Monday, May 18, 2020

Being accountable to a test result...

Being accountable to any test result is being accountable to the wrong thing. Right now, the most important test in the world is for the Coronavirus. The information it provides is immensely useful, and yet to treat that information as more than information about the presence or absence of the virus is a mistake.

Neither outcome tells us anything about a person’s overall health. Neither outcome signals anything about what has happened or what will happen. And both outcomes come with a caveat—there is a small possibility of the result being wrong, of suggesting you have it when you don’t, or that you don’t when you do. To treat either outcome as more than it is absent contexts, details, and a whole lot of additional information renders any next step invalid, likely to be unhelpful, or even harmful.

All tests suffer from this limitation. It is a consequence of trying to squeeze as much precision as possible out of a single result, and the necessary price we pay for needing and trying to do so. More accurate results provide confidence that studies of the contexts, details, and any applicable information can be more expertly applied. But really, all any result does is move us a step or two away from chaos. It does not, as is so commonly and wrongly presumed, put us a step or two away from surety. And while that is still so much better than having no information at all, it is no more than one piece of a much larger puzzle.

What would be terrible for all of us is a lockstep approach that failed to consider context, that applied a generic solution to a result, or that refused to consider the unique conditions of an individual. Medicine would be reduced to a simple decision tree and we would be infinitely worse off than we are. It would be like thinking we’re through with a puzzle after the first two pieces come together.

Educational testing based on a specific methodology—the variety used in state testing programs, or the norm-referenced tests sold commercially, such as the Iowa Test of Basic Skills, or NWEA’s MAP—is now guilty of encouraging that exact sort of behavior. These too are tests that produce a narrow result that move us a step or two from chaos but no further. The results are nothing more than points on a continuum (some of which will be wrong) based on a moment in time that lacks context, cause, or professional interpretation. Yet to sell more product or to support bad educational policy, the declaration gets made that the results are more than they are, that they can directly inform teaching and learning, indicate quality or effectiveness, and replace professionalism.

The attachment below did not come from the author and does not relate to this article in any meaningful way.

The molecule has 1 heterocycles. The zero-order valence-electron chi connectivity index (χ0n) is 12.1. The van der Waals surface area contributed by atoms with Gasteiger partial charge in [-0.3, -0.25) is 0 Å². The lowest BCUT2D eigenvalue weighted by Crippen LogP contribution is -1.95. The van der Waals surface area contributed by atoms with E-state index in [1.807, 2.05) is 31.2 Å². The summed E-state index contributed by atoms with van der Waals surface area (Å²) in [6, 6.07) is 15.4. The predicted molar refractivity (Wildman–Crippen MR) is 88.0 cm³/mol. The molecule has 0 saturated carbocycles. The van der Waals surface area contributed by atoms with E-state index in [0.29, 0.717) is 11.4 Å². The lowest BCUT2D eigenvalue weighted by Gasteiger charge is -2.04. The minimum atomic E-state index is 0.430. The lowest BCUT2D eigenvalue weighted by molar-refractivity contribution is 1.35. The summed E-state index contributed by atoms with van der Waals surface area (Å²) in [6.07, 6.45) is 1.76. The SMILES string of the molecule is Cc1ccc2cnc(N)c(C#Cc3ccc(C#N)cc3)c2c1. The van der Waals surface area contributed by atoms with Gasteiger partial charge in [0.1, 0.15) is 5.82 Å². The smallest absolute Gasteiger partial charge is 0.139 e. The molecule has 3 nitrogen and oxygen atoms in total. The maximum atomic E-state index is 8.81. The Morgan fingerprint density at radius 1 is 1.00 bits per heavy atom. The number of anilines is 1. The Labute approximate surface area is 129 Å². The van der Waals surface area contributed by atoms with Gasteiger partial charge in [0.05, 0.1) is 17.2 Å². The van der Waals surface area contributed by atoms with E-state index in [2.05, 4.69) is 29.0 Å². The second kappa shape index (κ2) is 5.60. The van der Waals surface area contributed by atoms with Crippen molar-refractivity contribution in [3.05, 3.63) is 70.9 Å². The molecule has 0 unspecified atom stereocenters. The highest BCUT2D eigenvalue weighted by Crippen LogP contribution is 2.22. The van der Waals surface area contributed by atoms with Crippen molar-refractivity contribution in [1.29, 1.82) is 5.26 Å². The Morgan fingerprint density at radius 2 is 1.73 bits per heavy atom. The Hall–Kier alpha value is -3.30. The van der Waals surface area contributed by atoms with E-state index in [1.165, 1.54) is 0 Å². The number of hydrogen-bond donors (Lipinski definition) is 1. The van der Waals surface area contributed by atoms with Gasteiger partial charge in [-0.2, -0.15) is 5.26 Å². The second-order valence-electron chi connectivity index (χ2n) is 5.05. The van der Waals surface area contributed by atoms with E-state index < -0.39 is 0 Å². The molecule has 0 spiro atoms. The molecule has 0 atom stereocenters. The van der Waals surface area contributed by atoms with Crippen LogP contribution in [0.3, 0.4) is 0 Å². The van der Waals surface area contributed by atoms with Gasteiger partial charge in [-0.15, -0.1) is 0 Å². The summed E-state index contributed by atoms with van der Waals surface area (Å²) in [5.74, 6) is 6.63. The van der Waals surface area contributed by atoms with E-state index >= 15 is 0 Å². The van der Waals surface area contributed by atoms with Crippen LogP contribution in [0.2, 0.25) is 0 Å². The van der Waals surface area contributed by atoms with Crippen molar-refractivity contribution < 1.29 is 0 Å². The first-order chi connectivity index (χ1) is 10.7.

This is as false and misleading and harmful as thinking that a diagnosis equates with a solution. All test results require interpretation through the broader technical lens of a professional equipped with the full context of the individual’s situation and current best practices. And they require the ability to question that lens, to recognize it as always incomplete and able to be improved upon. Only then is the professional capable of determining an optimal path forward for that student or patient while at the same time being responsible for making that path better for the next time.

I used to be kinder to the test publishing world—especially when I was in it and it was paying my bills and I still believed we were capable of staying within the limitations of what a test is—but the field has strayed way too far from its usefulness of putting tools in the hands of a researcher and instead has become something else altogether.

We would never tolerate straying so far from what a thing is in the tools that will help us through the pandemic because the consequences would be unthinkable. We shouldn’t tolerate it in the education of our nation’s children for the exact same reason.

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